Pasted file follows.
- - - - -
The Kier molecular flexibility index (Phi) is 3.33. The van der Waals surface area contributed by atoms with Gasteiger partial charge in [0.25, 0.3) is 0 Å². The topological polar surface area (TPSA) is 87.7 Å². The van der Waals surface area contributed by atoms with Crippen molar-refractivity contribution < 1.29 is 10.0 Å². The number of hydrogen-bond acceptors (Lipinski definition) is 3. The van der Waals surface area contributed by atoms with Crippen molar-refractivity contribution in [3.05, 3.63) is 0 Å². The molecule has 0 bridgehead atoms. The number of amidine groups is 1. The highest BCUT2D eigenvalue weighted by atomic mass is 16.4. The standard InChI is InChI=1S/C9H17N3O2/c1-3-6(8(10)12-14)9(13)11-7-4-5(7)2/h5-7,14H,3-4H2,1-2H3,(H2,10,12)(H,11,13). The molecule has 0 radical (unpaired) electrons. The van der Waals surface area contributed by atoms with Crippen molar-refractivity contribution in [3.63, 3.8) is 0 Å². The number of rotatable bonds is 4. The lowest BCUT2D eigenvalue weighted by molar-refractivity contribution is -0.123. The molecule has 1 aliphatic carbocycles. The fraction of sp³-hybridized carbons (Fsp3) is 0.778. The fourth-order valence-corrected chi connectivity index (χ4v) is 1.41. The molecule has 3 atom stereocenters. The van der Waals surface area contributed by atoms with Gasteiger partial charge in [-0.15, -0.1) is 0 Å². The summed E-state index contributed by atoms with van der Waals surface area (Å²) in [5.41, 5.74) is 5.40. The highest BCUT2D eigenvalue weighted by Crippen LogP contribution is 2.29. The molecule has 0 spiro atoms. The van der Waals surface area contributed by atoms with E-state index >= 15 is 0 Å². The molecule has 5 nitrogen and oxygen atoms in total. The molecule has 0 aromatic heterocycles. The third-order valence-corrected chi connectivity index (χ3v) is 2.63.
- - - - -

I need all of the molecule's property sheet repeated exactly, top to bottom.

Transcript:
The Kier molecular flexibility index (Phi) is 3.33. The van der Waals surface area contributed by atoms with Gasteiger partial charge in [0.25, 0.3) is 0 Å². The topological polar surface area (TPSA) is 87.7 Å². The van der Waals surface area contributed by atoms with Crippen molar-refractivity contribution < 1.29 is 10.0 Å². The number of hydrogen-bond acceptors (Lipinski definition) is 3. The van der Waals surface area contributed by atoms with Crippen molar-refractivity contribution in [3.05, 3.63) is 0 Å². The molecule has 0 bridgehead atoms. The number of amidine groups is 1. The highest BCUT2D eigenvalue weighted by atomic mass is 16.4. The standard InChI is InChI=1S/C9H17N3O2/c1-3-6(8(10)12-14)9(13)11-7-4-5(7)2/h5-7,14H,3-4H2,1-2H3,(H2,10,12)(H,11,13). The molecule has 0 radical (unpaired) electrons. The van der Waals surface area contributed by atoms with Crippen molar-refractivity contribution in [3.63, 3.8) is 0 Å². The number of rotatable bonds is 4. The lowest BCUT2D eigenvalue weighted by molar-refractivity contribution is -0.123. The molecule has 1 aliphatic carbocycles. The fraction of sp³-hybridized carbons (Fsp3) is 0.778. The fourth-order valence-corrected chi connectivity index (χ4v) is 1.41. The molecule has 3 atom stereocenters. The van der Waals surface area contributed by atoms with Gasteiger partial charge in [-0.15, -0.1) is 0 Å². The summed E-state index contributed by atoms with van der Waals surface area (Å²) in [5.41, 5.74) is 5.40. The highest BCUT2D eigenvalue weighted by Crippen LogP contribution is 2.29. The molecule has 0 spiro atoms. The van der Waals surface area contributed by atoms with E-state index >= 15 is 0 Å². The molecule has 5 nitrogen and oxygen atoms in total. The molecule has 0 aromatic heterocycles. The third-order valence-corrected chi connectivity index (χ3v) is 2.63.